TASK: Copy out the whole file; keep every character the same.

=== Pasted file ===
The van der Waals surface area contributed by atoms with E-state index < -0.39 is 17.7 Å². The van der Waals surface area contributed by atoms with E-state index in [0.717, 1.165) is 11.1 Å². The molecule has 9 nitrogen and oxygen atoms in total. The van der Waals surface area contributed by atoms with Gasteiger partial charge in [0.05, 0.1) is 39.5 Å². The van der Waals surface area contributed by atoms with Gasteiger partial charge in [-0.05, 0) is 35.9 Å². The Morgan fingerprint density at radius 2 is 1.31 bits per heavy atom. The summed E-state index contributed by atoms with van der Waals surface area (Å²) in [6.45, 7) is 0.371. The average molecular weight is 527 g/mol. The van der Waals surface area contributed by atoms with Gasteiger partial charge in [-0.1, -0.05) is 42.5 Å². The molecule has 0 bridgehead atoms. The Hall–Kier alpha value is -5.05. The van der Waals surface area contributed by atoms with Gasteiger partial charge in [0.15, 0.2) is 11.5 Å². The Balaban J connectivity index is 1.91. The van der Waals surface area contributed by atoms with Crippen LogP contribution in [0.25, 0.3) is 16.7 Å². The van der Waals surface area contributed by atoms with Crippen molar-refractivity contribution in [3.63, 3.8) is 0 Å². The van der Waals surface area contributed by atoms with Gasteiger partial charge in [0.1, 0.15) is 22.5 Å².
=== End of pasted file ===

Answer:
The van der Waals surface area contributed by atoms with E-state index < -0.39 is 17.7 Å². The van der Waals surface area contributed by atoms with E-state index in [0.717, 1.165) is 11.1 Å². The molecule has 9 nitrogen and oxygen atoms in total. The van der Waals surface area contributed by atoms with Gasteiger partial charge in [0.05, 0.1) is 39.5 Å². The van der Waals surface area contributed by atoms with Gasteiger partial charge in [-0.05, 0) is 35.9 Å². The Morgan fingerprint density at radius 2 is 1.31 bits per heavy atom. The summed E-state index contributed by atoms with van der Waals surface area (Å²) in [6.45, 7) is 0.371. The average molecular weight is 527 g/mol. The van der Waals surface area contributed by atoms with Gasteiger partial charge in [-0.1, -0.05) is 42.5 Å². The molecule has 0 bridgehead atoms. The Hall–Kier alpha value is -5.05. The van der Waals surface area contributed by atoms with Gasteiger partial charge in [0.15, 0.2) is 11.5 Å². The Balaban J connectivity index is 1.91. The van der Waals surface area contributed by atoms with Crippen LogP contribution in [0.25, 0.3) is 16.7 Å². The van der Waals surface area contributed by atoms with Crippen molar-refractivity contribution in [3.63, 3.8) is 0 Å². The van der Waals surface area contributed by atoms with Gasteiger partial charge in [0.1, 0.15) is 22.5 Å².